Last week the Orioles agreed to a 1 year, $8 million contract with free agent Vladimir Guerrero. When I heard the news I was confused. Guerrero is a good offensive weapon but in my opinion he doesn’t fit into the Orioles plans. Here, I describe my two main points of confusion and speculate on the Orioles plans for Guerrero.

Confusion Point 1: The Orioles don’t need a new designated hitter, they have Luke Scott. Scott is just as good a hitter as Guerrero and Showalter will be unable to fit both players into the lineup. Currently, Bill James projects a .369 wOBA and (.261 AVG/.351 OBP/.501 SLG) line for Scott and a .373 wOBA and a (.304 AVG/.363 OBP/.505 SLG) line for Guerrero. Guerrero’s projection is expected to drop since he is leaving uber-hitter-friendly Arlington, TX. The Orioles cannot move Luke Scott to the outfield to make room for Guerrero because they have Felix Pie. Scott isn’t a poor defensive player but Pie is an elite defensive player and younger than Scott. Replacing Pie with Scott would truly reflect a win-now attitude and would not net many runs. Guerrero is an extreme defensive liability and is not an option in the outfield. The result of signing Guerrero is too many pigeons for too few pigeonholes. It makes the Orioles look silly for either: (1) signing Guerrero or (2) not moving 32-year old Luke Scott, coming off a career season, for younger prospects this offseason.

Confusion Point 2: Even if the Orioles had moved Luke Scott during the offseason and needed a veteran designated hitter, Guerrero was not the best DH available when 2011 began. Manny Ramirez was the best DH available in early 2011. While most consider his 2010 season to be a down year he still posted a .382 wOBA and a (.298 AVG/.409 OBP/.460 SLG) line. Only 16 hitters with enough plate appearances to qualify achieved better offensive statistics in 2010. In 2011, Bill James projects a .393 wOBA and a (.290 AVG/.401 OBP/.503 SLG) which would make him more valuable than James’ 2011 version of Guerrero. Furthermore, the Tampa Bay Rays signed Manny to a 1 year, $2 Million contract, making him 75% CHEAPER THAN Guerrero and an unbelievable bargain. Over 500 plate appearances, a .393 wOBA is worth approximately 3 WARs and $15 million. If the Orioles where hell bent on brining in a veteran designated hitter and Manny was available to them at any price less than $5 million, not signing him was an inexcusable mistake.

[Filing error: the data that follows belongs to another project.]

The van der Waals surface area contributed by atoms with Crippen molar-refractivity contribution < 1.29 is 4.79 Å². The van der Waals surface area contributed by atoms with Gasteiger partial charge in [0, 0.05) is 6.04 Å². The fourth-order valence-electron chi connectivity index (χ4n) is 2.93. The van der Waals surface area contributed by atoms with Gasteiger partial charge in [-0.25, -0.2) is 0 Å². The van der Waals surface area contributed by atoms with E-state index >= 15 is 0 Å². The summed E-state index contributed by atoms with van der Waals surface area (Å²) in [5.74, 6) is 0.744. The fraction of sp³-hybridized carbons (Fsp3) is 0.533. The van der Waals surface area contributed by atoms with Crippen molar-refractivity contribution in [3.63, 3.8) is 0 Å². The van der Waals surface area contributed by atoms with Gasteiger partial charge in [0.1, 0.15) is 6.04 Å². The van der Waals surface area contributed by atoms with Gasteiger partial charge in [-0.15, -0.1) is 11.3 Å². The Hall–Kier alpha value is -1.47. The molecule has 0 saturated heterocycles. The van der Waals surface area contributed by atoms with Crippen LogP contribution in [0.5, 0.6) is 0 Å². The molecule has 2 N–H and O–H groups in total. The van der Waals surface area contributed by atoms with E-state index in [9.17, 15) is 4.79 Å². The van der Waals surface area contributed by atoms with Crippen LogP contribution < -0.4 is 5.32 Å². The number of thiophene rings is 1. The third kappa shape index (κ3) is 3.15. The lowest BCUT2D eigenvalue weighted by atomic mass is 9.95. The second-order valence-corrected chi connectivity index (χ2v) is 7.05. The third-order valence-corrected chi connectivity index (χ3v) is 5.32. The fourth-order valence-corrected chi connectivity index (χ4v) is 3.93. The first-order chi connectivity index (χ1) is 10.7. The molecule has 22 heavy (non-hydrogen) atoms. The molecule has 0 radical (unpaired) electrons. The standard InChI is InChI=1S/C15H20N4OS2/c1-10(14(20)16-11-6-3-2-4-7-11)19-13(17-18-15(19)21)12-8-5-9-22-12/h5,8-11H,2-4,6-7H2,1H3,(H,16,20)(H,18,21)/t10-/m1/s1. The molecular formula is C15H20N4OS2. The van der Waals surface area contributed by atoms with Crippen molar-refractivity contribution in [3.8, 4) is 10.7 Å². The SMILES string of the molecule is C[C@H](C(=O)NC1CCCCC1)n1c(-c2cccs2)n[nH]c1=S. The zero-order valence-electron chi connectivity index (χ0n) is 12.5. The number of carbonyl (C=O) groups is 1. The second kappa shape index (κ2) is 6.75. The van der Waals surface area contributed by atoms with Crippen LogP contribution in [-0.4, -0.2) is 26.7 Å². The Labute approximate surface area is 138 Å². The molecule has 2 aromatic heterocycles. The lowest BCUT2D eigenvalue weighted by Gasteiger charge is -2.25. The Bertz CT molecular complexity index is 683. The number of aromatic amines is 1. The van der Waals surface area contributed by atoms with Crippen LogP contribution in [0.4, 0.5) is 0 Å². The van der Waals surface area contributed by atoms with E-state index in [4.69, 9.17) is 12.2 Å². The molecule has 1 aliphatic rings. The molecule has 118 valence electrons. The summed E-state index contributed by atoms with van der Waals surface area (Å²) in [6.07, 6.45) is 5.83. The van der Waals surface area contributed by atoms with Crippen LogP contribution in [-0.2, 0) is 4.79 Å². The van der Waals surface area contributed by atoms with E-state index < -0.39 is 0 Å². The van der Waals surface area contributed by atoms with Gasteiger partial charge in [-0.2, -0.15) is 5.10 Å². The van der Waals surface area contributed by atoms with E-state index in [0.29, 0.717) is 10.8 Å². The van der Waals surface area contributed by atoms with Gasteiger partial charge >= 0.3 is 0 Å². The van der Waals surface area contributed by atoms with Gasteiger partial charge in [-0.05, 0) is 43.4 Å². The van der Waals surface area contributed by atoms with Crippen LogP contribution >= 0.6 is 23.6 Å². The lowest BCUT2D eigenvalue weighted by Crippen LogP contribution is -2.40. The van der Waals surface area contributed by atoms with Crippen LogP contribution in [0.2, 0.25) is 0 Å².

The Orioles acquisition of Guerrero reflects a desire to maximize offensive output by sacrificing roster room. I assume that they intend to platoon Guerrero and Scott at DH creating a ridiculous offensive weapon with a Pujolsian (.300 AVG/ .390 OBP/ .540 SLG) line. If the Orioles were close to contending, generating output like this from any position, for a single year, would be a great move. However, signing a $8 million aging DH to platoon with a $4 million Scott is an expensive and unnecessary move for a team with little chance of making the playoffs in 2011. When I factor in the potential to stunt the growth of younger players such as Nolan Reimold and Felix Pie this deal does not make sense.